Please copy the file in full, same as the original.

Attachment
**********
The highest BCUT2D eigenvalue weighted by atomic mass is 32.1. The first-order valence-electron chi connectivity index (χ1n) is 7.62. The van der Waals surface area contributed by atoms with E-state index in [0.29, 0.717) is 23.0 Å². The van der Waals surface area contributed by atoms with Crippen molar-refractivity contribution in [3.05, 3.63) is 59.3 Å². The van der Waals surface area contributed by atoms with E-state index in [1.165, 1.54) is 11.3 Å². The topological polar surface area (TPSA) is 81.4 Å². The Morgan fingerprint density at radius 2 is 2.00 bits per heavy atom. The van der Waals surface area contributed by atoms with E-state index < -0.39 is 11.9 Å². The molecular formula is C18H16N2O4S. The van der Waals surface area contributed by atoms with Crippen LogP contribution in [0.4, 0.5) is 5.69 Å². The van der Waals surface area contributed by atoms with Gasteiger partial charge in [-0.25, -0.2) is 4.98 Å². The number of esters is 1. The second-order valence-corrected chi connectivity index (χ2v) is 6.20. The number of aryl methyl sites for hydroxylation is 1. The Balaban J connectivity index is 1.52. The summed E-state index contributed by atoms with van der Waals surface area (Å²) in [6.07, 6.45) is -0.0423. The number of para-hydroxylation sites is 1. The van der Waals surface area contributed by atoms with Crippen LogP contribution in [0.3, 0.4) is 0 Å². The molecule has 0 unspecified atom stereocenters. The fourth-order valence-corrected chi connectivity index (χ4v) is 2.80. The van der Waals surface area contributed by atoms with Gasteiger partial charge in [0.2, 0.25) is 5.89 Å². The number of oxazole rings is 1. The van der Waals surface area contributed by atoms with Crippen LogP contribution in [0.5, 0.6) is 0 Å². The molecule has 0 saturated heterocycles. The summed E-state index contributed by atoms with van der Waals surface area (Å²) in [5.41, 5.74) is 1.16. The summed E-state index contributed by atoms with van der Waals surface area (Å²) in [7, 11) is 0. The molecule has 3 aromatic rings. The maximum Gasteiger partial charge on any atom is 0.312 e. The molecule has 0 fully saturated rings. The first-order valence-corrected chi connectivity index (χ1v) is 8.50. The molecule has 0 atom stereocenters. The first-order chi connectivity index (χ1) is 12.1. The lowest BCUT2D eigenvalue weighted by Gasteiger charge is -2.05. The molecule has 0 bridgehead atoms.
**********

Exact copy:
The highest BCUT2D eigenvalue weighted by atomic mass is 32.1. The first-order valence-electron chi connectivity index (χ1n) is 7.62. The van der Waals surface area contributed by atoms with E-state index in [0.29, 0.717) is 23.0 Å². The van der Waals surface area contributed by atoms with Crippen molar-refractivity contribution in [3.05, 3.63) is 59.3 Å². The van der Waals surface area contributed by atoms with E-state index in [1.165, 1.54) is 11.3 Å². The topological polar surface area (TPSA) is 81.4 Å². The Morgan fingerprint density at radius 2 is 2.00 bits per heavy atom. The van der Waals surface area contributed by atoms with E-state index < -0.39 is 11.9 Å². The molecular formula is C18H16N2O4S. The van der Waals surface area contributed by atoms with Crippen LogP contribution in [0.4, 0.5) is 5.69 Å². The van der Waals surface area contributed by atoms with Gasteiger partial charge in [-0.25, -0.2) is 4.98 Å². The number of esters is 1. The second-order valence-corrected chi connectivity index (χ2v) is 6.20. The number of aryl methyl sites for hydroxylation is 1. The Balaban J connectivity index is 1.52. The summed E-state index contributed by atoms with van der Waals surface area (Å²) in [6.07, 6.45) is -0.0423. The number of para-hydroxylation sites is 1. The van der Waals surface area contributed by atoms with Crippen LogP contribution in [0.3, 0.4) is 0 Å². The molecule has 0 unspecified atom stereocenters. The fourth-order valence-corrected chi connectivity index (χ4v) is 2.80. The van der Waals surface area contributed by atoms with Gasteiger partial charge in [0.2, 0.25) is 5.89 Å². The number of oxazole rings is 1. The van der Waals surface area contributed by atoms with Crippen LogP contribution in [0.5, 0.6) is 0 Å². The molecule has 0 saturated heterocycles. The summed E-state index contributed by atoms with van der Waals surface area (Å²) in [5.41, 5.74) is 1.16. The summed E-state index contributed by atoms with van der Waals surface area (Å²) in [7, 11) is 0. The molecule has 3 aromatic rings. The maximum Gasteiger partial charge on any atom is 0.312 e. The molecule has 0 fully saturated rings. The first-order valence-corrected chi connectivity index (χ1v) is 8.50. The molecule has 0 atom stereocenters. The first-order chi connectivity index (χ1) is 12.1. The lowest BCUT2D eigenvalue weighted by Gasteiger charge is -2.05. The molecule has 0 bridgehead atoms.